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Criticize with Care – How to get action instead of acrimony

Criticize with Care

Ever notice that criticism gets a bad rap, generally speaking?  

Not the "you're ugly and your mother dresses you funny" kind, but the constructive kind that portends to improve performance.

The problem is that when the criticism isn't received as constructive, there's no incentive for the desired improvement to occur. And the whole concept is dismissed.

As leaders, we must have a diverse 'leader's toolbox' to access ... and carefully delivered criticism is one of them.

Ponder this ...

Melvin seems to always find something better to do when it's time to move stuff into and out of the conference room for a meeting. When the work commences, Melvin disappears until after the work is done. When Melvin arrives afterward, he touts about his (fictional) contributions because he desires the team's respect.

As the team leader, you have a couple of options:

Option #1: "Melvin, we need everyone to help out in the conference room"

  • Result: Vague, easy to ignore or claim ambiguity.

Option #2: "Melvin, you're a lazy, lying fool. Help out or ship out!"

  • Result: While true perhaps, being too snappy will produce less trust or results!

Option #3: "Melvin, would your colleagues respect you more if you're contributions were more visible to other members of the team?"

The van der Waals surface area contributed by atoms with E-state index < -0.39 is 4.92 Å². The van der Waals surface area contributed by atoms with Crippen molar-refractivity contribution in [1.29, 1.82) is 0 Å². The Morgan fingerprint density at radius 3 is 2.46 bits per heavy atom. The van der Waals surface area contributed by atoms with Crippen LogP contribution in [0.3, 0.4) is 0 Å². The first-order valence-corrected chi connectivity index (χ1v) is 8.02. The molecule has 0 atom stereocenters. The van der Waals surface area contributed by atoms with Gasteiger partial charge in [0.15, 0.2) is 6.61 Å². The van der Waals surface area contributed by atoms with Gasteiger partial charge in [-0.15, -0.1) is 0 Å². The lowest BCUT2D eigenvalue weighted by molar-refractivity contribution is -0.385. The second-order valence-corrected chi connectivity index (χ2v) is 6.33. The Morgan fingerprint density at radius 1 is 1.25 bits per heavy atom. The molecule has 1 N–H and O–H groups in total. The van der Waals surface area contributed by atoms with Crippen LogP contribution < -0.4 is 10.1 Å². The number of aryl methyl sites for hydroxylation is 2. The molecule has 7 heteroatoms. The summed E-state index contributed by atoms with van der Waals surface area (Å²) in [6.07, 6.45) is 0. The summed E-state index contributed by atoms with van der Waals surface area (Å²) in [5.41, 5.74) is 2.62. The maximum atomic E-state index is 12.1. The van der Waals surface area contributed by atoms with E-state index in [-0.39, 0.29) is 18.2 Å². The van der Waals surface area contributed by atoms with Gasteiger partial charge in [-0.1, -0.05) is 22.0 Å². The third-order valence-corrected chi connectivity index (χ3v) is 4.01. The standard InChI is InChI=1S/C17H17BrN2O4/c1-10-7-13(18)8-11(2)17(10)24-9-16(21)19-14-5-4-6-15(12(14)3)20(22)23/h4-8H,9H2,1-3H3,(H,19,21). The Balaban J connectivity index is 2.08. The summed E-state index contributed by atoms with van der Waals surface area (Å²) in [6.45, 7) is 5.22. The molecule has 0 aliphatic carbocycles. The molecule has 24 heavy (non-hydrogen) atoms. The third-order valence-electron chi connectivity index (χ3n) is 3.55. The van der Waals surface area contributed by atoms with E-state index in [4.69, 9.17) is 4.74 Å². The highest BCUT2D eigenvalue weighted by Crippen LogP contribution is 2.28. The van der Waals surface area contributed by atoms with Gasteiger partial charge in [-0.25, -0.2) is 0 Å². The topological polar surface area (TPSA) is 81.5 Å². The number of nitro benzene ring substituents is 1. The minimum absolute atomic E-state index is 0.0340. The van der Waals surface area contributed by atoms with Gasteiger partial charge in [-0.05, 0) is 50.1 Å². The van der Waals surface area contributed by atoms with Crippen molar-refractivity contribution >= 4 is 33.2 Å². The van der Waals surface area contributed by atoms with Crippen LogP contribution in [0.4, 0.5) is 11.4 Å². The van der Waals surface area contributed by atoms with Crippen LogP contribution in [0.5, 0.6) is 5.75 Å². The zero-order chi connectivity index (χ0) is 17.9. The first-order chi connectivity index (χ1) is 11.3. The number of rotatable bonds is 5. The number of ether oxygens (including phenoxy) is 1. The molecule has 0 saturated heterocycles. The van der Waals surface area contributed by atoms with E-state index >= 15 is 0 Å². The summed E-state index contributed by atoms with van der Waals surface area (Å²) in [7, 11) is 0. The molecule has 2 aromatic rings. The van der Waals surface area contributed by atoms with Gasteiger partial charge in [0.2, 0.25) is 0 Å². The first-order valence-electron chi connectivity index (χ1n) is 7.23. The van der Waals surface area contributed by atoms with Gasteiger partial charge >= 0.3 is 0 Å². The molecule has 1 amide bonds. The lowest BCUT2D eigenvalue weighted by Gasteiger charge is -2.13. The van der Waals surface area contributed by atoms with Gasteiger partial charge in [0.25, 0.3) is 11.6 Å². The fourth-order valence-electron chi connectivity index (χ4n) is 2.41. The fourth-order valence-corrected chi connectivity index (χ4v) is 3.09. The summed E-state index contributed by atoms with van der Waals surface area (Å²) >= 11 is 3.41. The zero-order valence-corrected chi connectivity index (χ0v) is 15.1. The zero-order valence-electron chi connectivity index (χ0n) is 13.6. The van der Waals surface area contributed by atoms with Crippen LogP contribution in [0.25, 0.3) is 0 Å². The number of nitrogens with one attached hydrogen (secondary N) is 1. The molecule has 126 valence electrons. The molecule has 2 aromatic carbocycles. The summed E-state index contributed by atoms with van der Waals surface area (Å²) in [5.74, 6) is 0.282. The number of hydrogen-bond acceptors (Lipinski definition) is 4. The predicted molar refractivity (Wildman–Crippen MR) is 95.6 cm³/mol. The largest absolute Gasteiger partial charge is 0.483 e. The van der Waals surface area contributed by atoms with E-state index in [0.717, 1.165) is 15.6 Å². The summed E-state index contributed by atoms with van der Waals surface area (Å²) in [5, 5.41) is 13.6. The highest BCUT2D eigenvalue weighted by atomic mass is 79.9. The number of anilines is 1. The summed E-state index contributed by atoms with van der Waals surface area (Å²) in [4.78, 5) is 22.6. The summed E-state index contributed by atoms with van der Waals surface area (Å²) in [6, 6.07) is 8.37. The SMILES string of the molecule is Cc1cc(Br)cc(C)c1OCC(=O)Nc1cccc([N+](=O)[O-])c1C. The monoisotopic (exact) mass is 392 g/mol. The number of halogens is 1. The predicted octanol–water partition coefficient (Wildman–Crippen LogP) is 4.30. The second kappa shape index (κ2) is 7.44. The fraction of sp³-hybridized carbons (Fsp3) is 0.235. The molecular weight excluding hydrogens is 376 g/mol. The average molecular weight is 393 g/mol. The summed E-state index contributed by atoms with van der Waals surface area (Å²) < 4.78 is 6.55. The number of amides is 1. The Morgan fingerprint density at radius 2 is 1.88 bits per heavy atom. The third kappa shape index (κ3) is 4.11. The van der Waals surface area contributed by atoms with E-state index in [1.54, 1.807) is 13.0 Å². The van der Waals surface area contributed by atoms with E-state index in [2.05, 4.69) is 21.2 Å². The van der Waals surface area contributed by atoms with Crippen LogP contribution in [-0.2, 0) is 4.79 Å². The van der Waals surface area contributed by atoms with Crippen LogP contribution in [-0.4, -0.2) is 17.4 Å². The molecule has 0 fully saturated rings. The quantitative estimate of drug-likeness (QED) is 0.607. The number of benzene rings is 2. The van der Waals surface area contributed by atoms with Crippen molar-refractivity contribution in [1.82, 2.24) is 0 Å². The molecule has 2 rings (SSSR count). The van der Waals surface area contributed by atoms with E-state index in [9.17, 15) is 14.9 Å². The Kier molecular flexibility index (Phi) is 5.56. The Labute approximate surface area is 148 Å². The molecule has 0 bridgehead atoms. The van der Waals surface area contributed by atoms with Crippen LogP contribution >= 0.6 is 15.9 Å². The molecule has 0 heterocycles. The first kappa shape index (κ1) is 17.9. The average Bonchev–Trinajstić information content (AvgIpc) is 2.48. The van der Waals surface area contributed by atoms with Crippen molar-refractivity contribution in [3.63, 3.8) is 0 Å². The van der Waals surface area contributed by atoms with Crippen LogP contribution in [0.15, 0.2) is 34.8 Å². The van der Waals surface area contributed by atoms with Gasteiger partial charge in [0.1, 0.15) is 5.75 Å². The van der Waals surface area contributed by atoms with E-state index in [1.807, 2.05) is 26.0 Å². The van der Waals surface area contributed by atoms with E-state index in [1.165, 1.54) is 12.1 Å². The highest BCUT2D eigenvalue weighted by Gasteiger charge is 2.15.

Option #4: "Melvin, what can you do to be more reliable and present with helping your team when it's time to set up the conference room?"

  • Result: Melvin is more likely to cooperate because the criticism is connected to something he cares about: being respected by his peers. Also, when he helps craft a solution to the highlighted problem, he's also more likely to follow through.

Clearly, you'll enjoy greater results with Option 3 and 4. Much easier to say than to do though!

Remember, successfully leading teams isn't always friction-free.

When a team member needs some critique to help improve their performance, critique them constructively and carefully with a bias towards action.

Speaking of team performance, be sure to check out the article "When to Reward People and Teams … and When NOT to".

Lead on!

Mike McKenna

About the author

Mike McKenna is the founder and president of TEAM Solutions. He helps public and private sector leaders improve their outcomes before, during and after a planned event or unplanned crisis.

Please contact Mike via the Contact page.

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